FOR 580 HAD
Electron transfer reactions at iron mineral surfaces in the presence of organic sorbatesVon 02/2006
Projektleiter: Stefan Haderlein
Mitarbeiter: Christine Laskov, Anke Buchholz, Silvia Orsetti
Bewilligung: FOR 580 Electron Transfer Processes in Anoxic Aquifers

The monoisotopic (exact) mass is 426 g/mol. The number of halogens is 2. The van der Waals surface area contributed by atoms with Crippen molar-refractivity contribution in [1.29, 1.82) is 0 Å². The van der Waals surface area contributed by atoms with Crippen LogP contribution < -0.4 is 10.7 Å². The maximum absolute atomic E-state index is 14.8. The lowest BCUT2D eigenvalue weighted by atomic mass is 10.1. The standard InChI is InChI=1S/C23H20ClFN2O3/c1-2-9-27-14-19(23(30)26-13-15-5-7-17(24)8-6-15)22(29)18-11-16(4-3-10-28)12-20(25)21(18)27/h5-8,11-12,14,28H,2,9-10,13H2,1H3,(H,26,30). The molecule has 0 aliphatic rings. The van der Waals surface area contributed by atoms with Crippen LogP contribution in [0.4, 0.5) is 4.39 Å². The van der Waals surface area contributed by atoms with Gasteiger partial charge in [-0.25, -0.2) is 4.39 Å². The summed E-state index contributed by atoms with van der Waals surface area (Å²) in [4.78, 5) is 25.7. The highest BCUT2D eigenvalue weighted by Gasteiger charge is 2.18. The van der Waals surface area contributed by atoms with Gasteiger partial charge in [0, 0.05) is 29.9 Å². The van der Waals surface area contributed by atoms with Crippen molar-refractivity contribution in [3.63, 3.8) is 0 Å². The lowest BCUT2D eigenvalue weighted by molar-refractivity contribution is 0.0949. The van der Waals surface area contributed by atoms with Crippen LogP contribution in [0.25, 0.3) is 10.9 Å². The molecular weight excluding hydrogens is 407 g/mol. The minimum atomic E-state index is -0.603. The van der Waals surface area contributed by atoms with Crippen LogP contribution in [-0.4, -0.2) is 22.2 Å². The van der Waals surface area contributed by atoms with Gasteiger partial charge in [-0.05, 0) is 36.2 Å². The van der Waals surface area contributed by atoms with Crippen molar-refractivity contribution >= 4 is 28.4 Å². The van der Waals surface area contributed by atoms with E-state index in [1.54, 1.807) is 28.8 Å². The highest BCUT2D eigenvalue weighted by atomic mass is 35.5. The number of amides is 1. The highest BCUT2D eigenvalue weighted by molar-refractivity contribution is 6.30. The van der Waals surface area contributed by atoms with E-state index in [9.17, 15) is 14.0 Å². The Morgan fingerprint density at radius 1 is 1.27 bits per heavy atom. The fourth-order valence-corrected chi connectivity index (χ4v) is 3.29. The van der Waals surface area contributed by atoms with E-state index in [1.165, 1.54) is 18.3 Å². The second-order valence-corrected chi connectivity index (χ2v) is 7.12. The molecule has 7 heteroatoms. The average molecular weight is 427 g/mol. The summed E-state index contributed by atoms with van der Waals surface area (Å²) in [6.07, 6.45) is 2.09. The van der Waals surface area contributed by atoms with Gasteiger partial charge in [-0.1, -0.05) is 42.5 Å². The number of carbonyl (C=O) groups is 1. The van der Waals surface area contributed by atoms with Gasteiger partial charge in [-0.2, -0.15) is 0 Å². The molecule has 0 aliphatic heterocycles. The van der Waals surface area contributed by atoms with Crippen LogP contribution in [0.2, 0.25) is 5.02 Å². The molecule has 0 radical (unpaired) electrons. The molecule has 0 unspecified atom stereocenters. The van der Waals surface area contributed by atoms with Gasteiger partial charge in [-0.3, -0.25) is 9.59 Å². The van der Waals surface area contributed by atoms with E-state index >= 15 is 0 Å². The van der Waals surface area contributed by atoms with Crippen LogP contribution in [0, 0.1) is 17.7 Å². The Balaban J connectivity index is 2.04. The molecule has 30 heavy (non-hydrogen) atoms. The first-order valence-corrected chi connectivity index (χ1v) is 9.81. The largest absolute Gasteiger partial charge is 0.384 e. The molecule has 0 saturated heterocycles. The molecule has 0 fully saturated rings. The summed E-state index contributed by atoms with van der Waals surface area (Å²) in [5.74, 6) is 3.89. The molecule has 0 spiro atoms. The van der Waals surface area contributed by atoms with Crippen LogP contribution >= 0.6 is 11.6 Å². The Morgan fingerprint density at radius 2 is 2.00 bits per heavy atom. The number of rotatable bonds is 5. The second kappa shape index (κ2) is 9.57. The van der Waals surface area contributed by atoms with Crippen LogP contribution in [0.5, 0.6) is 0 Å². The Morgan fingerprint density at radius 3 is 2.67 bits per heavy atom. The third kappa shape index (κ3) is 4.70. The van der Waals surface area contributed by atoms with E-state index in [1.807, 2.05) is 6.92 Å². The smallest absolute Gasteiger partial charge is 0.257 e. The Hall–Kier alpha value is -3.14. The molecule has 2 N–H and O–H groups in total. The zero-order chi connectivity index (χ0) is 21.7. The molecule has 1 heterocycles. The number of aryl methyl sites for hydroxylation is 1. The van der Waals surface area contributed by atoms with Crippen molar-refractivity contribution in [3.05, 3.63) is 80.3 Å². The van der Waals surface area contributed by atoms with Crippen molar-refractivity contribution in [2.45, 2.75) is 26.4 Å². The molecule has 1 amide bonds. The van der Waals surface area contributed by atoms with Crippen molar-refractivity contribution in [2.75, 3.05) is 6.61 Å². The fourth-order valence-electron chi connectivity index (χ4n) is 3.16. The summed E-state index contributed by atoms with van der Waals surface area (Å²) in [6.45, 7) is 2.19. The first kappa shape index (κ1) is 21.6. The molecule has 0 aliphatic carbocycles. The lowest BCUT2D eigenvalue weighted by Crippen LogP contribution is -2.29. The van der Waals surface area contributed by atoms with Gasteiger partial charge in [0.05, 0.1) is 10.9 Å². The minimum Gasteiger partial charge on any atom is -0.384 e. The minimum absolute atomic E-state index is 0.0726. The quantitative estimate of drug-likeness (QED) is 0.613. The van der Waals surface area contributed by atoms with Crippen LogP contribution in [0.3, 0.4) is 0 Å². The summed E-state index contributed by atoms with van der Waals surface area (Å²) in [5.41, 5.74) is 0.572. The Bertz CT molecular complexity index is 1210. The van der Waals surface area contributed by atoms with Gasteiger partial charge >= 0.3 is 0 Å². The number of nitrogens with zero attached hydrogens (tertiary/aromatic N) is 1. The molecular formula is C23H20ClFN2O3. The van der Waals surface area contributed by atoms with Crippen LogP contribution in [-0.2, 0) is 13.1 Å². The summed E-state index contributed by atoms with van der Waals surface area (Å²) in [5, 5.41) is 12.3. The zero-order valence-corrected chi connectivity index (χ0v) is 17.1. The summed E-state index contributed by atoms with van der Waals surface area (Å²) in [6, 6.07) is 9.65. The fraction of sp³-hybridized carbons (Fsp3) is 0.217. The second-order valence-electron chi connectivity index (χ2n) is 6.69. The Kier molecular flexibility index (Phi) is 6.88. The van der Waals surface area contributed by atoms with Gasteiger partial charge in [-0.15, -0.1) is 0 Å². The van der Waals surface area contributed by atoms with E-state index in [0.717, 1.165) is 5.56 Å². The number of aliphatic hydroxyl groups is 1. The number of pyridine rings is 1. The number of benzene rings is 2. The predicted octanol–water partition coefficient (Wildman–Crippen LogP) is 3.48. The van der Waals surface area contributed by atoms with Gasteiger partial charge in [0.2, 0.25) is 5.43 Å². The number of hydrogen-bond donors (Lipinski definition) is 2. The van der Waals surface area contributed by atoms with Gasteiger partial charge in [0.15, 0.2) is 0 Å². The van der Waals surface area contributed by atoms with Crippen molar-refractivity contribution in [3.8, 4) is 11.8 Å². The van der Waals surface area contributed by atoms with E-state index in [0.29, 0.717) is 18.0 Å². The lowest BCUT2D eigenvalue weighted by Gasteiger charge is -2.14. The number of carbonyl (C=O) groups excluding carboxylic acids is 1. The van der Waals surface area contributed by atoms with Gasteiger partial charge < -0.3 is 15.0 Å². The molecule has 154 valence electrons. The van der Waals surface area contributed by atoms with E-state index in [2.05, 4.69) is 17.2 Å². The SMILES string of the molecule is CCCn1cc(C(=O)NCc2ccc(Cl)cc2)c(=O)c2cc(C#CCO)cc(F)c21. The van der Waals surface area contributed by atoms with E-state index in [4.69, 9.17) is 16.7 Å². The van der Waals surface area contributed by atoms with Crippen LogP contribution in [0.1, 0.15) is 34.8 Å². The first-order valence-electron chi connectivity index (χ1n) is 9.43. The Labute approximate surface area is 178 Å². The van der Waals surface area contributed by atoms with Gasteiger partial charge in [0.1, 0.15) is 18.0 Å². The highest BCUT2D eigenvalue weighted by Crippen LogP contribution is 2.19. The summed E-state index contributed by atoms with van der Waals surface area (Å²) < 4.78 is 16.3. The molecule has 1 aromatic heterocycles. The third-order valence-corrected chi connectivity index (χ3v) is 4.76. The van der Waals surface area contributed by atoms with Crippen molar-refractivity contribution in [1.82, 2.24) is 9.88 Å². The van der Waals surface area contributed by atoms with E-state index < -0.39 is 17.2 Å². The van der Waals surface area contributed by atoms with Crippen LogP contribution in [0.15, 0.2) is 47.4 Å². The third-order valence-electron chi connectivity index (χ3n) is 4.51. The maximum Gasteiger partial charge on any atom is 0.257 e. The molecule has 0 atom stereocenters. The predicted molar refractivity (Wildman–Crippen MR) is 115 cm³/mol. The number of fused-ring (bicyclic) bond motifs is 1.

Redox reactions at iron mineral surfaces play an important role in determining the overall biogeochemical milieu in anoxic groundwater systems. Previous studies have shown that oxidation of sorbed ferrous iron at mineral phases may cause remodelling of the mineralwater interphase and thus may affect electron transfer processes in anoxic aquifers. In the first funding period, we studied in detail how and at which conditions oxidation of ferrous iron at mineral surfaces affects electron transfer processes. Using carbon tetrachloride (CCl4) as model oxidant, we could further demonstrate, that the proposed reactive tracer approach, which is based on changes of the stable isotopic composition of model oxidants, could be successfully applied to characterize the surface reactivity and dynamics of surface bound Fe(II) species at iron(III)hydroxides. Up to date, process based studies on surface mediated transformation of redox active solutes in iron mineral systems have been conducted primarily in model systems devoid of natural organic matter. In natural systems, however, mineral surfaces are inevitably in contact with OM. Sorbed DOM is likely to affect heterogeneous electron transfer processes due to its interactions with iron both in aqueous solution and at the mineral surface. On one hand, DOM sorption at iron hydroxides may interfere with the formation of reactive Fe(II) surface sites. On the other hand, DOM contain redox active quinone moieties and may act as a mediator enhancing the electron-transfer across the mineral surface. In this follow-up project we propose to investigate the effects of various organic sorbates such as redox-inert organic acids as well as redox-active quinones, humic substances and DOM on electron transfer reactions at iron mineral surfaces. Furthermore, we will investigate the effects of sulfide as additional redox active natural component on DOM-iron interfacial redox processes.